Can we avoid the worst of Brexit?

Added on Friday, June 24th, 2016

BeatrizGarcia Dr Beatriz García is Head of Research at the ICC. In this blog, she considers the impact of Brexit on UK cities and the global cultural stature of the UK — arguing for the central role of culture in securing the now endangered future of the European project.  

I wake up to the not totally surprising but still mystifying news of a Brexit. My first thought is: research on Europe is more needed than ever now. Can the UK have it both ways, protecting the best out of its relationship with European institutions, while abandoning the common EU project?

I wonder about the impact on British cities , in particular. A high proportion of UK cities have voted ‘in’. Edinburgh by 74.4%, London by 75.3% (both with an over 72% turn out). Glasgow and Liverpool, Leeds and Belfast have also voted ‘in’. One guesses the economic case for London, a case for identity in Scotland and Northern Ireland but also a case for culture, and the importance of the EU supporting their cultural renaissance in cities like Glasgow and Liverpool. Leeds aspires to follow their lead and become European Capital of Culture in 2023. Will this now be interrupted? There are measures in place to allow non-EU cities to host this title, as was the case with Stavanger, host of the title alongside Liverpool in 2008. But this is now up to the generosity of our EU counterparts. Will they prove to be more mature and magnanimous than the UK is showing itself to be today?

The UK is turning its back on one of the most defining 20th century collective projects, a project that has triggered and facilitated tremendously high levels of cultural and educational exchange, enabling the difficult transition from industrial to post-industrial economies across the continent and making Europe a global referent for urban cultural renaissance, with UK cities leading the way. Let’s see how this looks like, now, in the 21st century, if we go down a fragmented ‘each-to-their-own-interests’ route and allow ourselves to be fooled by the notion that, in an era of ‘globalisation’, we are all equal partners.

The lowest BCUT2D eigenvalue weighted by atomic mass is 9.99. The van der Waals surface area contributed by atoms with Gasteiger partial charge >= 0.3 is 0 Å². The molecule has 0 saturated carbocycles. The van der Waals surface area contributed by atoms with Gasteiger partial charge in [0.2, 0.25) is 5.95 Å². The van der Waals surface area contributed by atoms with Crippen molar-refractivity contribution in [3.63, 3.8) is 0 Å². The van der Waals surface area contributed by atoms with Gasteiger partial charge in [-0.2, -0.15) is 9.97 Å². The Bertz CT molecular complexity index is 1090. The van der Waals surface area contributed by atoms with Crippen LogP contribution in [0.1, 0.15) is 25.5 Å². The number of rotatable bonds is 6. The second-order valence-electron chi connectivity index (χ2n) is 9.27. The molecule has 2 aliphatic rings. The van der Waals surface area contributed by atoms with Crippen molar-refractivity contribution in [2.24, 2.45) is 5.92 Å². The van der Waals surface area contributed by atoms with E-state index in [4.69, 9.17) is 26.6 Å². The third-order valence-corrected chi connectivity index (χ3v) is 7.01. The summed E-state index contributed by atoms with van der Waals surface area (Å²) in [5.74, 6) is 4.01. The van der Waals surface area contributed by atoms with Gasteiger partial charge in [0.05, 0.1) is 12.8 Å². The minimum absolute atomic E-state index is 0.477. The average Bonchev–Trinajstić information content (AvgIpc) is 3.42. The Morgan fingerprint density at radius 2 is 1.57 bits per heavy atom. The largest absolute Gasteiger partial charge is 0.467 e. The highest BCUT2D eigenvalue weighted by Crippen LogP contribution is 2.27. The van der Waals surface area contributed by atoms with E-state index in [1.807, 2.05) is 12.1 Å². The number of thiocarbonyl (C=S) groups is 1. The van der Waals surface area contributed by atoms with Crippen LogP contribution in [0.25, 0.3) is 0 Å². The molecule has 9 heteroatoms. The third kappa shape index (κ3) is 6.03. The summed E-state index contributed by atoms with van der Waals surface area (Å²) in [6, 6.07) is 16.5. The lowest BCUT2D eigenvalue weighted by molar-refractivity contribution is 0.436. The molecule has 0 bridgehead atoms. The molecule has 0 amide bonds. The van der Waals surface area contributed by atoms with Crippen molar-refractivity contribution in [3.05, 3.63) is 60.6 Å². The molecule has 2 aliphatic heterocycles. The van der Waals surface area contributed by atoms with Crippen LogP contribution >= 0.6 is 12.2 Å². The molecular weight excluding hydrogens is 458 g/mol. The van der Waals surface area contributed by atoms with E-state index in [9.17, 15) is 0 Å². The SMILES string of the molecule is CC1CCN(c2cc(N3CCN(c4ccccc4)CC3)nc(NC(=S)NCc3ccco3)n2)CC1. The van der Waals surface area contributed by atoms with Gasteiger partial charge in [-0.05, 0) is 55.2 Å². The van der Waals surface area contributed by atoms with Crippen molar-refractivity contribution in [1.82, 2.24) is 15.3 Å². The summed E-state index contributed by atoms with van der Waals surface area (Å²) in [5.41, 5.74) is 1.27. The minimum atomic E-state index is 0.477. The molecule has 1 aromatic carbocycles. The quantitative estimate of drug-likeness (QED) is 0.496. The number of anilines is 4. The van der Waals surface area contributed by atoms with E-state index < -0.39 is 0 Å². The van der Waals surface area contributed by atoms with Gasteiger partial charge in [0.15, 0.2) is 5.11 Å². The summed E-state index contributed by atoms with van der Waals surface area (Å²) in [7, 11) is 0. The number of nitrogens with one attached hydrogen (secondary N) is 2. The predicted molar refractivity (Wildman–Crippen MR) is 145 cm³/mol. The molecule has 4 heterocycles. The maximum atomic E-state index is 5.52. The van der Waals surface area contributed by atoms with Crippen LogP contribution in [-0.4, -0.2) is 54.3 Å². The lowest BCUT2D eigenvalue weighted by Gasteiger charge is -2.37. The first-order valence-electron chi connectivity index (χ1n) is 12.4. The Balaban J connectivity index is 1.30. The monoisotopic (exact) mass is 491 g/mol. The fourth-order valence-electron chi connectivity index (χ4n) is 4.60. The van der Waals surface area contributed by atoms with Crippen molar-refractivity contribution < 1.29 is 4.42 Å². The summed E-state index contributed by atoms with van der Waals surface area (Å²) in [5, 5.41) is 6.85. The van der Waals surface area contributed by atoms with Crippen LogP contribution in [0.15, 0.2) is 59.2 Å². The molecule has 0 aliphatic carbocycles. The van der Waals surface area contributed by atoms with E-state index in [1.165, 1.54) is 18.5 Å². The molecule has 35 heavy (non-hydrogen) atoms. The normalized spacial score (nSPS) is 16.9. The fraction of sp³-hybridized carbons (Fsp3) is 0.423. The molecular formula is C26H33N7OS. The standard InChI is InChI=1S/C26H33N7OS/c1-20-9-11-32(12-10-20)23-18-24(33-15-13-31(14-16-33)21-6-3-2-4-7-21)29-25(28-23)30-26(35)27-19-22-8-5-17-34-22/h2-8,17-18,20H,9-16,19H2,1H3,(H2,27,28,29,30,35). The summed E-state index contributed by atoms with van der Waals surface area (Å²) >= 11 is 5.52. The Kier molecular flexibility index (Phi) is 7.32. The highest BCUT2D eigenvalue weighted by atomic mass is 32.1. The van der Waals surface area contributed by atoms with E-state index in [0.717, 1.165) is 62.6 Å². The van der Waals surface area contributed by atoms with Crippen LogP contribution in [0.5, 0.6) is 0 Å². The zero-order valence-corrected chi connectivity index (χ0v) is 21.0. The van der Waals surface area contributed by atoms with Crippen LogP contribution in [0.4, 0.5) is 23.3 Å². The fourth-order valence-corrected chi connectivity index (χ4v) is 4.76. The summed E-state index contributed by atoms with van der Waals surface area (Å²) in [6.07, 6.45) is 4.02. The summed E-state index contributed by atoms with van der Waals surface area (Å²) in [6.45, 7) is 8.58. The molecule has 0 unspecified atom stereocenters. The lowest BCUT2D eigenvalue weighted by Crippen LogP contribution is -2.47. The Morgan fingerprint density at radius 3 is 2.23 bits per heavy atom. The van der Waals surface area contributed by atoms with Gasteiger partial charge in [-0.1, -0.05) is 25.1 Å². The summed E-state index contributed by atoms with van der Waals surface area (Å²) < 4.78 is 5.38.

The European project is built on complex historical foundations but has such a rich and enormously promising cultural basis to develop from. It is clear today that the cultural angle has not been shouted sufficiently about during the EU’s first decades of life, and Europe is paying a price now. I trust this will change, particularly now the EU has announced it will place culture at the heart of its international relations programme.

Ultimately, this will be another UK loss, but I trust we can work towards preventing the worst. The UK is Europe and it needs European backing. Let’s move on but not ignore nor forget the best (and often under-appreciated) dimensions of EU cultural and educational exchange to date. Rather than feel above everyone else, in the aftermath of this referendum result, the UK may need to learn to be more humble and appreciative of its immediate neighbours if it wants to keep playing the global cultural actor role it seems to take for granted.

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